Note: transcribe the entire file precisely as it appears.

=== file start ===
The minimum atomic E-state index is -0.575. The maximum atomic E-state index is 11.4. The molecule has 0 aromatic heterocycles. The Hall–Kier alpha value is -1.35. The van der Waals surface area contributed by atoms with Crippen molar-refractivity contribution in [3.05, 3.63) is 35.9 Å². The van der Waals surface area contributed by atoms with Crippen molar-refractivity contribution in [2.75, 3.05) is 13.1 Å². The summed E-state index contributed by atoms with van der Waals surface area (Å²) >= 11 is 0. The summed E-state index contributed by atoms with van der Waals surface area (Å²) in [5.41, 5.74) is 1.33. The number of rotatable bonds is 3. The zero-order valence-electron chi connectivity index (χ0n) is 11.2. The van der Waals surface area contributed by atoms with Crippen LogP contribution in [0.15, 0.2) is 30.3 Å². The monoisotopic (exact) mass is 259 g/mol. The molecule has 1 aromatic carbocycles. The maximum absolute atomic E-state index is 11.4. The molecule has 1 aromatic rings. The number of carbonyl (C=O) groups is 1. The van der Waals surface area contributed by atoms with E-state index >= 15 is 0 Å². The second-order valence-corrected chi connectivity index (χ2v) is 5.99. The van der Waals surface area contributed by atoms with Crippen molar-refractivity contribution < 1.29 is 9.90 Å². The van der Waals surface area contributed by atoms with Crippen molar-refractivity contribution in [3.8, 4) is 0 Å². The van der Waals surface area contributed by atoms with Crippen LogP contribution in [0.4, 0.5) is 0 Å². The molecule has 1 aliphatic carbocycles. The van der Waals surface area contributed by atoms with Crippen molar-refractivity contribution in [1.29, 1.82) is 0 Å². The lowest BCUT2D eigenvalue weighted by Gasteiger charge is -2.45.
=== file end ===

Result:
The minimum atomic E-state index is -0.575. The maximum atomic E-state index is 11.4. The molecule has 0 aromatic heterocycles. The Hall–Kier alpha value is -1.35. The van der Waals surface area contributed by atoms with Crippen molar-refractivity contribution in [3.05, 3.63) is 35.9 Å². The van der Waals surface area contributed by atoms with Crippen molar-refractivity contribution in [2.75, 3.05) is 13.1 Å². The summed E-state index contributed by atoms with van der Waals surface area (Å²) >= 11 is 0. The summed E-state index contributed by atoms with van der Waals surface area (Å²) in [5.41, 5.74) is 1.33. The number of rotatable bonds is 3. The zero-order valence-electron chi connectivity index (χ0n) is 11.2. The van der Waals surface area contributed by atoms with Crippen LogP contribution in [0.15, 0.2) is 30.3 Å². The monoisotopic (exact) mass is 259 g/mol. The molecule has 1 aromatic carbocycles. The maximum absolute atomic E-state index is 11.4. The molecule has 1 aromatic rings. The number of carbonyl (C=O) groups is 1. The van der Waals surface area contributed by atoms with E-state index >= 15 is 0 Å². The second-order valence-corrected chi connectivity index (χ2v) is 5.99. The van der Waals surface area contributed by atoms with Crippen molar-refractivity contribution < 1.29 is 9.90 Å². The van der Waals surface area contributed by atoms with Crippen molar-refractivity contribution in [3.8, 4) is 0 Å². The van der Waals surface area contributed by atoms with Crippen LogP contribution in [0.4, 0.5) is 0 Å². The molecule has 1 aliphatic carbocycles. The van der Waals surface area contributed by atoms with Crippen molar-refractivity contribution in [1.29, 1.82) is 0 Å². The lowest BCUT2D eigenvalue weighted by Gasteiger charge is -2.45.